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Vietnam War, 1963

Vintage Newspaper


$35.00 - Product is currently out of stock.

The March on Washington for Jobs and Freedom, or "The Great March on Washington," was one of the largest political rallies for human rights in United States history. On August 27, 1963, approximately 250,000 people set their sights on Washington in the name of civil and economic rights for African Americans. The following day, August 28, 1963, Martin Luther King, Jr. delivered his famed speech, "I Have a Dream," calling for an end to racism. This movement was credited with helping to pass the Civil Rights Act of 1964 and inspiring the Selma to Montgomery marches which led to the passage of the Voting Rights Act of 1965.

Bennington Banner (Vermont), Monday, August 26, 1963, ten pages. Headlines on front page reads: "U.S. Policy Toward Viet Nam Hinges on Report from Lodge," in part: "The United States is awaiting new developments in South Viet Nam, including an interview scheduled for tomorrow between Ambassador Henry Cabot Lodge and President Ngo Dinh Diem, before formulating a firm policy, the New York Times reports"; and "Lodge Meets Diem But Talks Are Put Off," in part: "U.S. Ambassador Henry Cabot Lodge met with President Ngo Dinh Diem today in the wake of a massive student revolt smashed by arm police and troops in full battle gear."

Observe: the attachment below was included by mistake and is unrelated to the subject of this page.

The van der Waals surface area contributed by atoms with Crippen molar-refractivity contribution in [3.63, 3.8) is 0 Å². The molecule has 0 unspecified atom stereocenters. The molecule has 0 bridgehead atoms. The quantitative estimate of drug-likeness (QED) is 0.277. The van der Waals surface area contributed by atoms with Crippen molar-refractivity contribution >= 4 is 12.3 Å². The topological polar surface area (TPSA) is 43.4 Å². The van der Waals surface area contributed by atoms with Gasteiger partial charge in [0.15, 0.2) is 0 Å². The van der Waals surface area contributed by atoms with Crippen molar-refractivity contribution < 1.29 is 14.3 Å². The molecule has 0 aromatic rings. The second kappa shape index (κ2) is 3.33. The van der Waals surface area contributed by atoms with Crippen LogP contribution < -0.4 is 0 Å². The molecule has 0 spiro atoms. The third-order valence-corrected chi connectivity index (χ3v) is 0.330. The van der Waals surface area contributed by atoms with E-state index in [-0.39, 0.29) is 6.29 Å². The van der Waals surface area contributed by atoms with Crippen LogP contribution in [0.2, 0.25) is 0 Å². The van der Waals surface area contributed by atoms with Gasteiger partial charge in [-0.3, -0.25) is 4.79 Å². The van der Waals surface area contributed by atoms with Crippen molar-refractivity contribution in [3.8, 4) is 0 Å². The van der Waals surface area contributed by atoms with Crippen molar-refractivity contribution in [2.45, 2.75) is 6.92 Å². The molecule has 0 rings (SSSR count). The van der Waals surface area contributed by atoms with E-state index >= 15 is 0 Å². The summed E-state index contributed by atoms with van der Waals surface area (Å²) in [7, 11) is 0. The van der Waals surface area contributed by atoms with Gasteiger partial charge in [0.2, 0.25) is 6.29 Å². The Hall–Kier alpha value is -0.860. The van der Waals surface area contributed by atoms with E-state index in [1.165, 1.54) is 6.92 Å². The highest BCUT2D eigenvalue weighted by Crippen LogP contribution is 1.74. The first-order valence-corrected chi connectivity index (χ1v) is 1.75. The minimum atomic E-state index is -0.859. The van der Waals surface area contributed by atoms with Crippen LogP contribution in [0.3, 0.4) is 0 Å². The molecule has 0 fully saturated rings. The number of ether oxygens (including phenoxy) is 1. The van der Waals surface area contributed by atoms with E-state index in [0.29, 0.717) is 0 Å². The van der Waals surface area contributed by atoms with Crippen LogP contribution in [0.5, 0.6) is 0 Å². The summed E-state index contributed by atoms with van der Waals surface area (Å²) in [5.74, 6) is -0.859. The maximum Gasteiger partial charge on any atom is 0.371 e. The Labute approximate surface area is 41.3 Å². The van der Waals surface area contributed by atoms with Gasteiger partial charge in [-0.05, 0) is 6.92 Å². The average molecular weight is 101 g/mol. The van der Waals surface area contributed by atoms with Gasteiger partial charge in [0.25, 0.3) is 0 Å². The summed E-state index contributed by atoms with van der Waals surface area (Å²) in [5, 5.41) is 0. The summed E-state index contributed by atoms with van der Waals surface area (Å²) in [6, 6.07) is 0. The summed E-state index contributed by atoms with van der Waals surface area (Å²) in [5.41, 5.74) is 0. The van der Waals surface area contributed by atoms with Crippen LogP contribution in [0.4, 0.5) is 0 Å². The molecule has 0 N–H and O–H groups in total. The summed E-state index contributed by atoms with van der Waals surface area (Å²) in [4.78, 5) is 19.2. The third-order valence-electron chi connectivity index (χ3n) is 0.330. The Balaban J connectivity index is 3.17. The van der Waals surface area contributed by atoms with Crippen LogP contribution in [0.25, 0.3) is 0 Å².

Other headlines include: "United Nations' Strength Is Growing, U Thant Says"; "Buses Set to Go Tuesday In March on Washington"; "They Expect to Free the Trapped Miners by Tonight"; "Goal of This Week's March Is Not Only Justice for the Negro but for America"; "Washington Is City of Contrast: Splendor, Squalor, Power, Bias."

Measuring approximately 16.25 x 22.5, this vintage newspaper is in fine condition, with light toning along the edges and a partial separation at bottom of binding.

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TAGS: Civil Rights

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